It’s the Ultimate TV Prize: An Unscripted Queen Elizabeth

LONDON — In the annals of television interviews, a drawing-room chat with a 91-year-old woman, watching home movies and offering occasional droll remarks, would not seem like edgy stuff.

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, New York Times

LONDON — In the annals of television interviews, a drawing-room chat with a 91-year-old woman, watching home movies and offering occasional droll remarks, would not seem like edgy stuff.

But that all changes when the woman is Queen Elizabeth II.

“The Coronation,” a documentary on the 1953 ceremony to air on the BBC here and on the Smithsonian Channel in the United States on Sunday, marks a thaw for the queen, who has never agreed to an interview on camera. (The exchange, in deference to palace sensitivities, is being described as a “conversation.”)

It represents the culmination of 20 years of petitions to the palace, backdoor lobbying with protective courtiers, leveraging of family relationships dating back centuries and a television culture that has, with the popular cable series “The Crown,” yielded the queen’s inner life to the domain of fiction.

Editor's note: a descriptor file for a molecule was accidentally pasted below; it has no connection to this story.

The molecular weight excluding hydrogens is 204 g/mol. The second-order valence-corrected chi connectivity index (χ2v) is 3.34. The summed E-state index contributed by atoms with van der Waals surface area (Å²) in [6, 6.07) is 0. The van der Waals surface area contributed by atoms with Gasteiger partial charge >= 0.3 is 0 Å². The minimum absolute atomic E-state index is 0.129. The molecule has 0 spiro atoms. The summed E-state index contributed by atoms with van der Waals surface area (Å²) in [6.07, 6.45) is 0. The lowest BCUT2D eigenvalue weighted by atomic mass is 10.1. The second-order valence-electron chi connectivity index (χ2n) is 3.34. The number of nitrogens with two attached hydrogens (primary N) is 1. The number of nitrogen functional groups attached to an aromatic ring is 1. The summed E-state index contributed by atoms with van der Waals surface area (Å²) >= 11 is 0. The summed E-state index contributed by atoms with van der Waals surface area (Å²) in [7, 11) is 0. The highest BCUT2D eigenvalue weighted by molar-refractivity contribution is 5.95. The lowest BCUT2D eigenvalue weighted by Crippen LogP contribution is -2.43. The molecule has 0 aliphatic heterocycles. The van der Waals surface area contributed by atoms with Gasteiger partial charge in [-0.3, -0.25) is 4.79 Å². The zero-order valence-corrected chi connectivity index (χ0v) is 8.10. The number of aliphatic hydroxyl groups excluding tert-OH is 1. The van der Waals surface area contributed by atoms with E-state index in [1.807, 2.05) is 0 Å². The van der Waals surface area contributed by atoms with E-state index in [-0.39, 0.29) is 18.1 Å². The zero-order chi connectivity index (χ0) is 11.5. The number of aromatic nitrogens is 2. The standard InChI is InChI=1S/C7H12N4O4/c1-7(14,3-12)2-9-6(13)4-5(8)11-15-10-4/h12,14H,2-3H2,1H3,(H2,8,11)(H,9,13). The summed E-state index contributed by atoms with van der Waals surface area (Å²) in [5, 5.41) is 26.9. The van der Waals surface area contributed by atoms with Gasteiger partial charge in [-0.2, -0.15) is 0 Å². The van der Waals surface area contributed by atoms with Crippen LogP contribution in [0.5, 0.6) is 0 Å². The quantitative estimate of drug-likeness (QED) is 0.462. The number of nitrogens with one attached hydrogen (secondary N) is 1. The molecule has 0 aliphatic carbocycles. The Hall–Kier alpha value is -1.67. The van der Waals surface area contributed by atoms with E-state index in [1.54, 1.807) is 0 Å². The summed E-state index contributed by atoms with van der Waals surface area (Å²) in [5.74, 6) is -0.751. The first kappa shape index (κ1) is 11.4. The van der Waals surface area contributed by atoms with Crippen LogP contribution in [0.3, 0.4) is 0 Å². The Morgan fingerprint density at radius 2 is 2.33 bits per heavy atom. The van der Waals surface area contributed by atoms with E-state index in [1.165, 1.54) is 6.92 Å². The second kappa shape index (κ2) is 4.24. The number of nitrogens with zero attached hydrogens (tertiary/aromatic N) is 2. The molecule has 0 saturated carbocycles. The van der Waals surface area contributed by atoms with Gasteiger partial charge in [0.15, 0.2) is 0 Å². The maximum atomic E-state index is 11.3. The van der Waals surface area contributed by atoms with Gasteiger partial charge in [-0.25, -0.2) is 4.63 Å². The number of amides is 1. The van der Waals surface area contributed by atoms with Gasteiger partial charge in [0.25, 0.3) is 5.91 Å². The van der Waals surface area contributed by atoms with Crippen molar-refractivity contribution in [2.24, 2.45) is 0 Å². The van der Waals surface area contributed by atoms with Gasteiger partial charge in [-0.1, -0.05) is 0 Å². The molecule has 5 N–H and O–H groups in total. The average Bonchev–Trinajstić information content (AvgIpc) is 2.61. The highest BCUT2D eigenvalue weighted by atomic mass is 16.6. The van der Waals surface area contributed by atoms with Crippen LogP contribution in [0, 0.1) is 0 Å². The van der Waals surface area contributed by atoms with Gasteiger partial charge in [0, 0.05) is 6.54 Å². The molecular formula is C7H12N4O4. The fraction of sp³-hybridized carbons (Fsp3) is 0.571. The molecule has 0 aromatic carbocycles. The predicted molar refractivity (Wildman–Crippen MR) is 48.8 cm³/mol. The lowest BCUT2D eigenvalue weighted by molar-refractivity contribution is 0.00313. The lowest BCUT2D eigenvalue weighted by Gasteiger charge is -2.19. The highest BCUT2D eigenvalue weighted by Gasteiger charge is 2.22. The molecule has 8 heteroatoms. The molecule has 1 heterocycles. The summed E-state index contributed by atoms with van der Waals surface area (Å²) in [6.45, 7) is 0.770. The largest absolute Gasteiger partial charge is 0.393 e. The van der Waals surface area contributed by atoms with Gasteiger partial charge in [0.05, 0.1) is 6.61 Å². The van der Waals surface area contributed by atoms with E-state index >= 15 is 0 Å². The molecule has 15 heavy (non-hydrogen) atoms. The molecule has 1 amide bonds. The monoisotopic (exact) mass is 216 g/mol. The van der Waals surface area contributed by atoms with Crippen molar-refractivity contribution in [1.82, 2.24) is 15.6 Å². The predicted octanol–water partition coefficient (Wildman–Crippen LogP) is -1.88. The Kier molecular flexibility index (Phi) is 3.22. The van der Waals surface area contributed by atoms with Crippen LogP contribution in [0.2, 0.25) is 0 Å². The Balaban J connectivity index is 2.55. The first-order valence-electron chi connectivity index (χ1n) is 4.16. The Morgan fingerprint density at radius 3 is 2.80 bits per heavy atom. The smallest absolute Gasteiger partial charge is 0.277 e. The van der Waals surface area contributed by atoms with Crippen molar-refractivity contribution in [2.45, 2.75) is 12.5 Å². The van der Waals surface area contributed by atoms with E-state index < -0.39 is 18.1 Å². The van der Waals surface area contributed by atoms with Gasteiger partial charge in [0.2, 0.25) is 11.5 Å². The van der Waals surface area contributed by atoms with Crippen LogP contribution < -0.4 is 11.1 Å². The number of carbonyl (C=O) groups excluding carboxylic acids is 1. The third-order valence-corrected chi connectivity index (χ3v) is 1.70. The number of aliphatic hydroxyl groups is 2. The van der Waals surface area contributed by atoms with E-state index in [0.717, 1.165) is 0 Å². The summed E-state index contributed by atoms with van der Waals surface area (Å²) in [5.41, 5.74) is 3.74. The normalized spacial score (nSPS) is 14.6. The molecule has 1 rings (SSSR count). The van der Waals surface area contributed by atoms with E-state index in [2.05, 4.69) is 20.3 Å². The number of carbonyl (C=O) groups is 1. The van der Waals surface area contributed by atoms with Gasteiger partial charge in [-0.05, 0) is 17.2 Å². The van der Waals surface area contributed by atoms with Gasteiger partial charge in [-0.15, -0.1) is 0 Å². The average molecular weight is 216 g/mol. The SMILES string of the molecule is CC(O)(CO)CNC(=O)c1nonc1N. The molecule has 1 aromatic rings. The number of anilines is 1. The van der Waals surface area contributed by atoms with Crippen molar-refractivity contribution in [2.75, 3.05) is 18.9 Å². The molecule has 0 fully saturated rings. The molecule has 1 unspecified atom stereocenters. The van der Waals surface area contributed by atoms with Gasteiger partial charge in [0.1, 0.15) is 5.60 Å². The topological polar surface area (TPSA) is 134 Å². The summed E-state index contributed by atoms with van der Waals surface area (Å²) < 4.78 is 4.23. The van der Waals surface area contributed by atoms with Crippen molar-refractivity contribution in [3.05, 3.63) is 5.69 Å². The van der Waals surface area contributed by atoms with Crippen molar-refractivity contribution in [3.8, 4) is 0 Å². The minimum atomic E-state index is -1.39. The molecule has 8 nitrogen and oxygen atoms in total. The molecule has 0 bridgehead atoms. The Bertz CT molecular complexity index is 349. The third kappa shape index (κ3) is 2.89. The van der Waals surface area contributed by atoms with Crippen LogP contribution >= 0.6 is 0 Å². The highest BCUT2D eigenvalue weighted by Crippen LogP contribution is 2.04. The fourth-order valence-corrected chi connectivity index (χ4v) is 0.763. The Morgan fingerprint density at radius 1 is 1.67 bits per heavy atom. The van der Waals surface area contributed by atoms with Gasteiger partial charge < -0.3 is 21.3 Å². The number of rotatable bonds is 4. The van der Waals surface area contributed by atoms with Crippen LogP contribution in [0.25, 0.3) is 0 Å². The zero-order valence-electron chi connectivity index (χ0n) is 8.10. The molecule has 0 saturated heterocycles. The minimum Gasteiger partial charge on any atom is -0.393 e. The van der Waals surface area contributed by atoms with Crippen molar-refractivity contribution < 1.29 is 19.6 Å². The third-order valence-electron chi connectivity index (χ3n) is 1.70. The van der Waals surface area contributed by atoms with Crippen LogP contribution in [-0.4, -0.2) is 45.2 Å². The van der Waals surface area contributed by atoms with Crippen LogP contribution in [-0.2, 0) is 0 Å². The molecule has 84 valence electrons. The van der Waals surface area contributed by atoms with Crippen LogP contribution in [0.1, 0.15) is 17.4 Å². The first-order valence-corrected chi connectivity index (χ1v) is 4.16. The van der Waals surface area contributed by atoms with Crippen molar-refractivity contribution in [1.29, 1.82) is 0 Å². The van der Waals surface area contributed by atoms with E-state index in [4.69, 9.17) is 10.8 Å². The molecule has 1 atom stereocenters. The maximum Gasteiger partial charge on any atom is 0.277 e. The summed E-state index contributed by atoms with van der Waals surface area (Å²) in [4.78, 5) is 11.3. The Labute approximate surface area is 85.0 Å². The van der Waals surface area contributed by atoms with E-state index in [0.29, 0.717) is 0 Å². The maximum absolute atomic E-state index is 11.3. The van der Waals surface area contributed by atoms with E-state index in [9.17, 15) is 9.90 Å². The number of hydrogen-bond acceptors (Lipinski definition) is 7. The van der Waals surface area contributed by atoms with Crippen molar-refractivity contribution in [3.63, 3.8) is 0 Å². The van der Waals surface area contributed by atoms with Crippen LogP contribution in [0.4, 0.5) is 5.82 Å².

Anthony Geffen, the film’s producer, said in an interview that “The Crown” was a key element of the case he and commentator Alastair Bruce brought to Buckingham Palace early last year, in the hope of softening the long-standing resistance to the idea.

“I watched the episode of ‘The Crown’ about the coronation and it struck me that this was bizarre: We have Peter Morgan, who is a wonderful writer, but had no access to the queen, writing his version, which people loved,” he said. “Then there is a version from 1953, and the only person who could tell us the truth about this is the queen herself.”